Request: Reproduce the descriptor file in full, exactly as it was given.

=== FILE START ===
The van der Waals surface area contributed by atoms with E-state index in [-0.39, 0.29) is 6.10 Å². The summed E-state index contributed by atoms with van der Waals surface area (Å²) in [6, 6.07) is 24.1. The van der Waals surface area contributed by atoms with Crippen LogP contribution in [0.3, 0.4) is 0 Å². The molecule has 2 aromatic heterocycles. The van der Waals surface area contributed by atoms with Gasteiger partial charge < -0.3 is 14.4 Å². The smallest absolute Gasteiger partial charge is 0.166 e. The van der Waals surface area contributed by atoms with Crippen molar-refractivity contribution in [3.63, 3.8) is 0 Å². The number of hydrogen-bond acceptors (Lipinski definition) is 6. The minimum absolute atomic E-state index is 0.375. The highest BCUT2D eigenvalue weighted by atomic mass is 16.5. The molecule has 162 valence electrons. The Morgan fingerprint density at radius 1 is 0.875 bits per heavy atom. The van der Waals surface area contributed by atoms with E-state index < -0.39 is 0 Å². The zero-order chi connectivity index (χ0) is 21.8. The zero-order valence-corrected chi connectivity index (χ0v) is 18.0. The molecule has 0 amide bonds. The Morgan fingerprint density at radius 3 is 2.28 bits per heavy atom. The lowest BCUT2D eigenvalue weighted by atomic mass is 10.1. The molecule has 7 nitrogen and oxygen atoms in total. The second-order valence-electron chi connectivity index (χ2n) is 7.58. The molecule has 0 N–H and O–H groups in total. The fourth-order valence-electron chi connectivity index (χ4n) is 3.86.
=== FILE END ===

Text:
The van der Waals surface area contributed by atoms with E-state index in [-0.39, 0.29) is 6.10 Å². The summed E-state index contributed by atoms with van der Waals surface area (Å²) in [6, 6.07) is 24.1. The van der Waals surface area contributed by atoms with Crippen LogP contribution in [0.3, 0.4) is 0 Å². The molecule has 2 aromatic heterocycles. The van der Waals surface area contributed by atoms with Gasteiger partial charge < -0.3 is 14.4 Å². The smallest absolute Gasteiger partial charge is 0.166 e. The van der Waals surface area contributed by atoms with Crippen molar-refractivity contribution in [3.63, 3.8) is 0 Å². The number of hydrogen-bond acceptors (Lipinski definition) is 6. The minimum absolute atomic E-state index is 0.375. The highest BCUT2D eigenvalue weighted by atomic mass is 16.5. The molecule has 162 valence electrons. The Morgan fingerprint density at radius 1 is 0.875 bits per heavy atom. The van der Waals surface area contributed by atoms with E-state index < -0.39 is 0 Å². The zero-order chi connectivity index (χ0) is 21.8. The zero-order valence-corrected chi connectivity index (χ0v) is 18.0. The molecule has 0 amide bonds. The Morgan fingerprint density at radius 3 is 2.28 bits per heavy atom. The lowest BCUT2D eigenvalue weighted by atomic mass is 10.1. The molecule has 7 nitrogen and oxygen atoms in total. The second-order valence-electron chi connectivity index (χ2n) is 7.58. The molecule has 0 N–H and O–H groups in total. The fourth-order valence-electron chi connectivity index (χ4n) is 3.86.